Amy Lane’s engineering career has brought her to places as diverse as an aboriginal community in Australia and a county Cork primary school. Now, working as manager at Kirby Group Engineering in Limerick, she wants her career path to be a realistic one for all young people.
Last month, I found myself arriving at a primary school in Cork, armed with batches of elastic bands, popsicle sticks and paper clips to deliver a workshop on engineering to more than 60 children. I was there as part of Kirby Group Engineering’s early outreach project and about to challenge the kids to build a bridge that could carry a bottle of water for 60 seconds.
You might be surprised that this could be part of my role as electrical engineering manager, but it’s one that I’m passionate about. I’ve also taken on the job of leading Kirby’s graduate engineering programme, because I believe 100pc that positive influences play a huge role in showing young people where their future can lie.
My father is a mechanic and he encouraged my sisters, brother and I to explore STEM subjects at school. Without his influence I could have followed many of my classmates from an all-girls school into nursing, administration, business or teaching, and I would never have known what engineering had to offer. I want to be able to do that for other girls, but on a much bigger scale, so that instead of just two women in an engineering class of 60 at college, there would be 20 or 30.
I graduated with a degree in electrical engineering from CIT (now known as MTU) and moved to Australia in 2010. I spent several incredible years there, earning valuable experience in the mining, oil, gas and power sectors, at employers like WorleyParsons and EDL. One of the highlights was working with aboriginal communities to create power generation facilities in some of the most remote parts of the country.
In 2018, it was time to return home to Cork and begin my work in data centre delivery. I left behind many people in the engineering industry, whom I believe would be willing to move home for the right opportunity. It’s been very tough on them to have to stay put during the pandemic and there are plenty of engineering job opportunities right now here in Ireland. If anyone reading this is thinking of making the move home, I would wholeheartedly encourage them to do it.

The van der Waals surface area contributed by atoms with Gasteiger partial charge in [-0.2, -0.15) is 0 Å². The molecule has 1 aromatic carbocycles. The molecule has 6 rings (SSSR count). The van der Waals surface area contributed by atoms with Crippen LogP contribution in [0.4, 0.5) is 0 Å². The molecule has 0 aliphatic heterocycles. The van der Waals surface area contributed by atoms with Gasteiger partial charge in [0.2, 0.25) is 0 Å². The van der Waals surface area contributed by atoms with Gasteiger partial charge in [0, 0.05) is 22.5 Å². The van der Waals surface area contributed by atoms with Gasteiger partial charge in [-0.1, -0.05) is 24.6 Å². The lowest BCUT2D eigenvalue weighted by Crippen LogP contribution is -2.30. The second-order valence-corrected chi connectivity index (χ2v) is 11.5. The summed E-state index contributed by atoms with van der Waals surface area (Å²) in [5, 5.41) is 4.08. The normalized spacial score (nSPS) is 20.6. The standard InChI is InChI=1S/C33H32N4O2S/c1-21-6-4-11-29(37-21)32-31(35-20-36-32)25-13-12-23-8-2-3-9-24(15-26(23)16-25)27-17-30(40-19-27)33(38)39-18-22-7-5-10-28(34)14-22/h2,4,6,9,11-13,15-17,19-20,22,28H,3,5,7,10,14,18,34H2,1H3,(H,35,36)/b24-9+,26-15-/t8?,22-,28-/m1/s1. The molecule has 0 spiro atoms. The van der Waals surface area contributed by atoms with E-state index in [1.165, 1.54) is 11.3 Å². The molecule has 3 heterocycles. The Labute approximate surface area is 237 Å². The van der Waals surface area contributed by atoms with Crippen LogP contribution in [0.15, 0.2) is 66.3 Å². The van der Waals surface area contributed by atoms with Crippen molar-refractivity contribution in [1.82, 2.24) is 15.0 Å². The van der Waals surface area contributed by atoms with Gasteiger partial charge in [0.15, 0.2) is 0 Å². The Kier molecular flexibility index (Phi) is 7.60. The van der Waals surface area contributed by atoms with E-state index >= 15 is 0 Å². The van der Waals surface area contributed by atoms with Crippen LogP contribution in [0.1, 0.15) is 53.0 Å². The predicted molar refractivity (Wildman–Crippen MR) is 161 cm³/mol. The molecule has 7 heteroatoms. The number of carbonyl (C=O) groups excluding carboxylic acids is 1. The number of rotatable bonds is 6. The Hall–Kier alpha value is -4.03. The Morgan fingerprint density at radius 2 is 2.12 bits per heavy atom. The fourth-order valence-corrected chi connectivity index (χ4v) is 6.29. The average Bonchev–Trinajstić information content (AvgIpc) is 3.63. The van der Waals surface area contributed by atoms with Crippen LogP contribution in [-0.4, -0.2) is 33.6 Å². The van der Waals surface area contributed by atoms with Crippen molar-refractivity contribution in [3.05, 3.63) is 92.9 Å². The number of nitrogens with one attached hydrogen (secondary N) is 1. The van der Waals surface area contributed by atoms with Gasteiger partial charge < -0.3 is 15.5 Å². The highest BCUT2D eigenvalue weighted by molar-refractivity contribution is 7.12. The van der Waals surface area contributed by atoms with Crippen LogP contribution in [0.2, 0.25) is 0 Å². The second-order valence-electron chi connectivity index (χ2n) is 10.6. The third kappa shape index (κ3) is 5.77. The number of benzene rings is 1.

In my day-to-day work now, I work with engineers across Kirby to make sure they have the tools and people to deliver projects to the exacting standards our clients expect. I’m also embedding Kirby’s new Engineers Ireland CPD accredited employer standards across my team and within the graduate programme and syllabus.
However, there is so much I want to do to inspire excitement about engineering in future graduates from an early age, which is what brings me to primary schools around the country. By the time they finish school and enter university, students have often already decided what they want to be. Unless young women see someone like me working in engineering and loving my job, they might never even consider this work – and they’d miss out on so much. Engineering offers a fantastic career for everyone and my experience with Kirby has shown that digital technology is rapidly expanding the sector’s capabilities, so the number of roles and opportunities are growing all the time.
Once someone arrives into the industry, mentoring is a valuable tool to support them through their career. The relationships you build in your early career can, and do, last a lifetime. They make you better at your job and open your eyes to the bigger picture. I still speak to my first mentor and I’m learning so much from my mentor at Kirby, group electrical engineering manager Barry O’Sullivan.
On International Women in Engineering Day, I really appreciate the opportunity to address colleagues on the issue and put the call out to girls and women to consider a future in engineering. Awareness days play a critical role in raising the profile of the incredible women innovators and inventors who shape our world. But wouldn’t it be great if we got to the point where many more girls consider engineering as a primary career choice?
I like to imagine a future where we don’t need an International Women in Engineering Day, where children don’t feel they fit or don’t fit into a career because of their gender. In the meantime, I and my colleagues at Kirby will continue spreading the word that everyone can have something to offer our field.
By Amy Lane
Amy Lane is electrical engineering manager at Kirby Group Engineering with more than a decade’s experience in the field.
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